The British have a long history of quality supernatural fiction, and, of course, since
they are the mother country, they don't have that self-conscious colonial mentality that
plagues Canadians so ruthlessly. Once again, it s the young writers who are going to save
us from this snobbish torpor, because they arent going to buy this beavers and loons
mentality without questioning it. I think that there is a vast untapped gothic
consciousness in the Canadian psyche, but its never going to work as horror fiction
until we get to the point of taking it as seriously as any other sub-genre of CanLit.
KCH: Have you ever been censored with your work?
I understand a lot of writers in the field have complaints about censorship within the
publishing world when it comes to horror
MR: No, I haven't. I was censored once in a
mainstream magazine article about gay teenagers that was dropped by the magazine because
the article was too gay, whatever that means. My book, Writing Below The Belt has
been held by Canada Customs coming into Canada, but it got here. Im luckier than
some of my colleagues whose work suffered at the hands of ham-fisted Customs officials who
continue to make a career of tormenting Little Sisters bookstore in Vancouver by seizing
boxes of books and magazines.
KCH: What do you enjoying reading? More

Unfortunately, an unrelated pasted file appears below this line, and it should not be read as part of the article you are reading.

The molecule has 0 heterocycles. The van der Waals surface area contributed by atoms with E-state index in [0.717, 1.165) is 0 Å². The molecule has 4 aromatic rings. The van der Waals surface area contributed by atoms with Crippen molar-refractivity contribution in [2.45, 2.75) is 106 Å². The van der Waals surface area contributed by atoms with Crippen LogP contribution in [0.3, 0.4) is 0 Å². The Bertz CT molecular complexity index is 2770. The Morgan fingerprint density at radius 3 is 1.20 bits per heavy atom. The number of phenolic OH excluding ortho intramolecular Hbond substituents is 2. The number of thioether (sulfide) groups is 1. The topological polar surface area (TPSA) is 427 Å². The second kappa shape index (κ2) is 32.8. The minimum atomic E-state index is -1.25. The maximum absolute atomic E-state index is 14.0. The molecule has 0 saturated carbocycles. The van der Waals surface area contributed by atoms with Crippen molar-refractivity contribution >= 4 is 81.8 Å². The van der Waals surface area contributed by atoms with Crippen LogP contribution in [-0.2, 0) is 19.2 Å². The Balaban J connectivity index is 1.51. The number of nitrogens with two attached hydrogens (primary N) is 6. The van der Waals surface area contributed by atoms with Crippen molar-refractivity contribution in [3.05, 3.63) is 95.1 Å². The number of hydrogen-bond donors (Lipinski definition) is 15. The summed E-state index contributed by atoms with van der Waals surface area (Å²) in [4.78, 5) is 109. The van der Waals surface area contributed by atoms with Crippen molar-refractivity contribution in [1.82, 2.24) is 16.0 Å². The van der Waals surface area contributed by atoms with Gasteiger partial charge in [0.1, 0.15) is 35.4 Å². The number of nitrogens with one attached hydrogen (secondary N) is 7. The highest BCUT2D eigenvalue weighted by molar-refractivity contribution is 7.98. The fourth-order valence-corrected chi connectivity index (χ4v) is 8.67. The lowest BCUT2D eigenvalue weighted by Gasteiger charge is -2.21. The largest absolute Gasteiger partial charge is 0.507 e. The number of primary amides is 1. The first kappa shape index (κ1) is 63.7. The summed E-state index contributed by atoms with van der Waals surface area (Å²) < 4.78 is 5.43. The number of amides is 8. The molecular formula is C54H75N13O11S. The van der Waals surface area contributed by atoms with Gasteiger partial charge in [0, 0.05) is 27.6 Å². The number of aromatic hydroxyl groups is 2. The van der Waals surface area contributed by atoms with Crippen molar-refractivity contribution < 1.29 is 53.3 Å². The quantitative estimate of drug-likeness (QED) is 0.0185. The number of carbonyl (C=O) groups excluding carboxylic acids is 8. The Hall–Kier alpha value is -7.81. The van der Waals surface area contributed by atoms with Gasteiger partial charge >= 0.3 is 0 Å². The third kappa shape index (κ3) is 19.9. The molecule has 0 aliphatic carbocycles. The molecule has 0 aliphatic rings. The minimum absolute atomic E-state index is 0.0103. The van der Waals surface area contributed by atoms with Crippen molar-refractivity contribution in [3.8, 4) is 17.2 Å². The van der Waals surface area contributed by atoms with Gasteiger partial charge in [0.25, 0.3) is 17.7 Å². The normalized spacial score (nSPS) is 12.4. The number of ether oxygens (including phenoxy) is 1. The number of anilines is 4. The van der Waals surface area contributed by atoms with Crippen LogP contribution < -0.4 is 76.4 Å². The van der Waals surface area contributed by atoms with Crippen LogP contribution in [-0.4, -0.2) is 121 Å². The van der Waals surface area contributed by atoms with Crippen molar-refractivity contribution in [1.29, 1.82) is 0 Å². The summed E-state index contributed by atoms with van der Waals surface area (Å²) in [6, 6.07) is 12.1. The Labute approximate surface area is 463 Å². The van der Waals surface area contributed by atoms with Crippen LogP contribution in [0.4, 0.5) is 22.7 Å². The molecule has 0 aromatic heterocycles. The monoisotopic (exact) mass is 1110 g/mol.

specifically in fiction, the short story or novel?
MR: I read a lot of biographies, and a lot of
other nonfiction. In terms of fiction, I read pretty widely I never miss certain authors
new books. In horror, Douglas Clegg, Michael Marano, Jonathan Aycliffe, Elizabeth Hand. I
read all of my friends books, which might be uncomfortable if they werent such good
writers. I read tons of magazines. Im a media junkie, which I understand is endemic
in journalism. There's a journal out of BC called All Hallows. It s quality
English-style ghost stories, and I love it.
KCH: Have you always known you were a writer?
Prior to writing what did you do?
MR: It's always funny to tell people this,
especially at this point in my life, but I was a model, though that was hundreds of pounds
ago [laughs]. I went to Paris to an agency called Universal right after high school, and
then moved to Toronto with the intention of pursuing it here. My family wasnt
delighted by my career choice. But I came to my own conclusions about the modeling